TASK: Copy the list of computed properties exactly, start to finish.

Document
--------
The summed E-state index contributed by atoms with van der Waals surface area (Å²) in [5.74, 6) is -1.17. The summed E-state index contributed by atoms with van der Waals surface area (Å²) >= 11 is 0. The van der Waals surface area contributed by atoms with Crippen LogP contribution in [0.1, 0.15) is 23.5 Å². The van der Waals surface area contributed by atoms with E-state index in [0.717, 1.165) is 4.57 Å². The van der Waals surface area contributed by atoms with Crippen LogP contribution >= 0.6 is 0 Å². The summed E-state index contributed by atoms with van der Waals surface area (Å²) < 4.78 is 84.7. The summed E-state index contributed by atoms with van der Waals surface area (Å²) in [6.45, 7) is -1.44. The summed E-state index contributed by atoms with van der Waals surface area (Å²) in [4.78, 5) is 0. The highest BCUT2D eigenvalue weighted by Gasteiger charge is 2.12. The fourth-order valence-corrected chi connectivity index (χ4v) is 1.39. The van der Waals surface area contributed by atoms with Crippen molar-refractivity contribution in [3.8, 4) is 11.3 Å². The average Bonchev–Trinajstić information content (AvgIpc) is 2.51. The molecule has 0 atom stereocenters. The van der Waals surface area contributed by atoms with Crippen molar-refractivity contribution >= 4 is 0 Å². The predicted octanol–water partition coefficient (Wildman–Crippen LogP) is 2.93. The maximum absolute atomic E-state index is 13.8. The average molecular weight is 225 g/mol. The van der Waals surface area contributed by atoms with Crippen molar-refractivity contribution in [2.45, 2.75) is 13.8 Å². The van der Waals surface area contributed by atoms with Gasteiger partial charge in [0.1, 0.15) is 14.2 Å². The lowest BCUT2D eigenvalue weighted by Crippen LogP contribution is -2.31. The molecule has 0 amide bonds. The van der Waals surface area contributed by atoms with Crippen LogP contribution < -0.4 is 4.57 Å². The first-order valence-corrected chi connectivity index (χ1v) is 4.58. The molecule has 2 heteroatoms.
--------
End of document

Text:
The summed E-state index contributed by atoms with van der Waals surface area (Å²) in [5.74, 6) is -1.17. The summed E-state index contributed by atoms with van der Waals surface area (Å²) >= 11 is 0. The van der Waals surface area contributed by atoms with Crippen LogP contribution in [0.1, 0.15) is 23.5 Å². The van der Waals surface area contributed by atoms with E-state index in [0.717, 1.165) is 4.57 Å². The van der Waals surface area contributed by atoms with Crippen LogP contribution >= 0.6 is 0 Å². The summed E-state index contributed by atoms with van der Waals surface area (Å²) < 4.78 is 84.7. The summed E-state index contributed by atoms with van der Waals surface area (Å²) in [6.45, 7) is -1.44. The summed E-state index contributed by atoms with van der Waals surface area (Å²) in [4.78, 5) is 0. The highest BCUT2D eigenvalue weighted by Gasteiger charge is 2.12. The fourth-order valence-corrected chi connectivity index (χ4v) is 1.39. The van der Waals surface area contributed by atoms with Crippen molar-refractivity contribution in [3.8, 4) is 11.3 Å². The average Bonchev–Trinajstić information content (AvgIpc) is 2.51. The molecule has 0 atom stereocenters. The van der Waals surface area contributed by atoms with Crippen molar-refractivity contribution >= 4 is 0 Å². The predicted octanol–water partition coefficient (Wildman–Crippen LogP) is 2.93. The maximum absolute atomic E-state index is 13.8. The average molecular weight is 225 g/mol. The van der Waals surface area contributed by atoms with Crippen molar-refractivity contribution in [2.45, 2.75) is 13.8 Å². The van der Waals surface area contributed by atoms with Gasteiger partial charge in [0.1, 0.15) is 14.2 Å². The lowest BCUT2D eigenvalue weighted by Crippen LogP contribution is -2.31. The molecule has 0 amide bonds. The van der Waals surface area contributed by atoms with Crippen LogP contribution < -0.4 is 4.57 Å². The first-order valence-corrected chi connectivity index (χ1v) is 4.58. The molecule has 2 heteroatoms.